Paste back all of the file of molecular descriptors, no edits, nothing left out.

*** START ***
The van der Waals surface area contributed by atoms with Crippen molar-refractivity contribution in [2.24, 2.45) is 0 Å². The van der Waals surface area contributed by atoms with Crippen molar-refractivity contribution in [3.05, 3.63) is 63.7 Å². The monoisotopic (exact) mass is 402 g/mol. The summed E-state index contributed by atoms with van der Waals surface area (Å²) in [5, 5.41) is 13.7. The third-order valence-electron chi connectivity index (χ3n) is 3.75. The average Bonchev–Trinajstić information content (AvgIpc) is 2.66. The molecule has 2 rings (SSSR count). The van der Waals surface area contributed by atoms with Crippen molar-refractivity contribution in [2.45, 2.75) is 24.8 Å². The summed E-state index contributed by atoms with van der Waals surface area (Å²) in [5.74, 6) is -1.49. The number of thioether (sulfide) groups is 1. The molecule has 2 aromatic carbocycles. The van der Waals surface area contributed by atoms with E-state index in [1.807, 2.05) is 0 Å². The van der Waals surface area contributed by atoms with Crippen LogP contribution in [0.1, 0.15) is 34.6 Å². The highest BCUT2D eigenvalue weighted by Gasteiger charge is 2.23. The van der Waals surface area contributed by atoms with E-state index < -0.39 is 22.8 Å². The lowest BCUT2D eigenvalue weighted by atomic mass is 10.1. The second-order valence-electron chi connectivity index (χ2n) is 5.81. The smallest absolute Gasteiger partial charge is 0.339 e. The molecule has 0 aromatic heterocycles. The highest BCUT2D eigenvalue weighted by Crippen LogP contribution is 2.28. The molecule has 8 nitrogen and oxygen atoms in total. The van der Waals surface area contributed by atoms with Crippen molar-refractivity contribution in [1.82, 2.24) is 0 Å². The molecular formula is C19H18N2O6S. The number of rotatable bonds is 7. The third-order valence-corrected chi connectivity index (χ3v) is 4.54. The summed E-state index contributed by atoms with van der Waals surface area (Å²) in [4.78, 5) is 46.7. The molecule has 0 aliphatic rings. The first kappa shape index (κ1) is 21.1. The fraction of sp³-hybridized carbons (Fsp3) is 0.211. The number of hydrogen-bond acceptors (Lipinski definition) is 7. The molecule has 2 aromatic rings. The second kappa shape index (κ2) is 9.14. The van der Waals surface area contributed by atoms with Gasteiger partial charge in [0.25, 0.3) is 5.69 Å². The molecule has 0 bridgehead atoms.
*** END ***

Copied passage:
The van der Waals surface area contributed by atoms with Crippen molar-refractivity contribution in [2.24, 2.45) is 0 Å². The van der Waals surface area contributed by atoms with Crippen molar-refractivity contribution in [3.05, 3.63) is 63.7 Å². The monoisotopic (exact) mass is 402 g/mol. The summed E-state index contributed by atoms with van der Waals surface area (Å²) in [5, 5.41) is 13.7. The third-order valence-electron chi connectivity index (χ3n) is 3.75. The average Bonchev–Trinajstić information content (AvgIpc) is 2.66. The molecule has 2 rings (SSSR count). The van der Waals surface area contributed by atoms with Crippen molar-refractivity contribution in [2.45, 2.75) is 24.8 Å². The summed E-state index contributed by atoms with van der Waals surface area (Å²) in [5.74, 6) is -1.49. The number of thioether (sulfide) groups is 1. The molecule has 2 aromatic carbocycles. The van der Waals surface area contributed by atoms with E-state index in [1.807, 2.05) is 0 Å². The van der Waals surface area contributed by atoms with Crippen LogP contribution in [0.1, 0.15) is 34.6 Å². The highest BCUT2D eigenvalue weighted by Gasteiger charge is 2.23. The van der Waals surface area contributed by atoms with E-state index < -0.39 is 22.8 Å². The lowest BCUT2D eigenvalue weighted by atomic mass is 10.1. The second-order valence-electron chi connectivity index (χ2n) is 5.81. The smallest absolute Gasteiger partial charge is 0.339 e. The molecule has 0 aromatic heterocycles. The highest BCUT2D eigenvalue weighted by Crippen LogP contribution is 2.28. The molecule has 8 nitrogen and oxygen atoms in total. The van der Waals surface area contributed by atoms with Crippen molar-refractivity contribution in [1.82, 2.24) is 0 Å². The molecular formula is C19H18N2O6S. The number of rotatable bonds is 7. The third-order valence-corrected chi connectivity index (χ3v) is 4.54. The summed E-state index contributed by atoms with van der Waals surface area (Å²) in [4.78, 5) is 46.7. The molecule has 0 aliphatic rings. The first kappa shape index (κ1) is 21.1. The fraction of sp³-hybridized carbons (Fsp3) is 0.211. The number of hydrogen-bond acceptors (Lipinski definition) is 7. The molecule has 2 aromatic rings. The second kappa shape index (κ2) is 9.14. The van der Waals surface area contributed by atoms with Gasteiger partial charge in [0.25, 0.3) is 5.69 Å². The molecule has 0 bridgehead atoms.